Due to our lack ability of health care it takes a team effort to transport and care for each member of my family. I see my family at least once or twice a week. Since we live in proximity to one other, we work together to care for the elders in our family. This mainly includes driving them to doctor appointments that are at least forty-five minutes away. SB’s only gets to see her extended family about twice a year, because they live all over the United States. It would be hard for to only see my family considering we depend on each other for care.
Proving Health Care to Native American Women
We are living in a world now where we need to be aware of cultural trends while also respecting the patient’s preferences. Nurses must use evidence-based practice to provide quality care with respect to the patient. Evidence-based practice simply refers to combining research, clinical knowledge, and patient preferences to reach a health care decision. The goal of evidence-based practice is simple: provide care that is safe, effective, and compassionate.
In the Journal of Obstetric, Gynecologic and Neonatal Nursing writes about caring for a Native American woman during and after her pregnancy. Native American health care beliefs represent ages of tradition and contain religion and medicine. They have holistic views of health care that is practiced by various tribal groups. According to the article there are more than 500 federally recognized tribes and more that 100 state and nonfederal recognized tribes and bands, each with traditions and beliefs.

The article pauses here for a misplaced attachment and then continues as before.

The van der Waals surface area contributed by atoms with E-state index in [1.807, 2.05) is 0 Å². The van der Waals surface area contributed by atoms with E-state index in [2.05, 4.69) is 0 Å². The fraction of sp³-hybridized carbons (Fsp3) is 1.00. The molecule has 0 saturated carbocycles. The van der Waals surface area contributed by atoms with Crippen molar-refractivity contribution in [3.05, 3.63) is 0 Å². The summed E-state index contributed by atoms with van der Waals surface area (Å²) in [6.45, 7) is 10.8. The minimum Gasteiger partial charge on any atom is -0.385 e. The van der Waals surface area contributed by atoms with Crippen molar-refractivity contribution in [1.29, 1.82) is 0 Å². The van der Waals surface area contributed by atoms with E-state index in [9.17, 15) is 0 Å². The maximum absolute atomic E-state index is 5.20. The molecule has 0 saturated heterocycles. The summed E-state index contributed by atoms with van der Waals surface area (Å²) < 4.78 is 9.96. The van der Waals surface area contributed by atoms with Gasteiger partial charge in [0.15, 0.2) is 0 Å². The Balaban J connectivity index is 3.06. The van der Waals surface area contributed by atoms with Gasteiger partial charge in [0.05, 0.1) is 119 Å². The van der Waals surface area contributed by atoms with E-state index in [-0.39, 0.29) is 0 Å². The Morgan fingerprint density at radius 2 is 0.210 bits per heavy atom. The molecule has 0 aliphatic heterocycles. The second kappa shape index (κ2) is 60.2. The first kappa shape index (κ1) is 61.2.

When caring for a patient the care plan should be individual but gaining an understanding of the Native American family culture could be helpful in planning. Many tribes have a common similarity, they sometimes have a three-generation extended family. Discipline and education are delegated to grandparents, aunts and uncles leaving economic matters and social interaction to the biological parents.
When offering care to Native American descent, a nurse must decide who will be the primary caregiver of the newborn. If there is indication that a grandmother or other relative will be providing a significant portion of the care for her newborn the nurse should include any family member in the care giving instruction.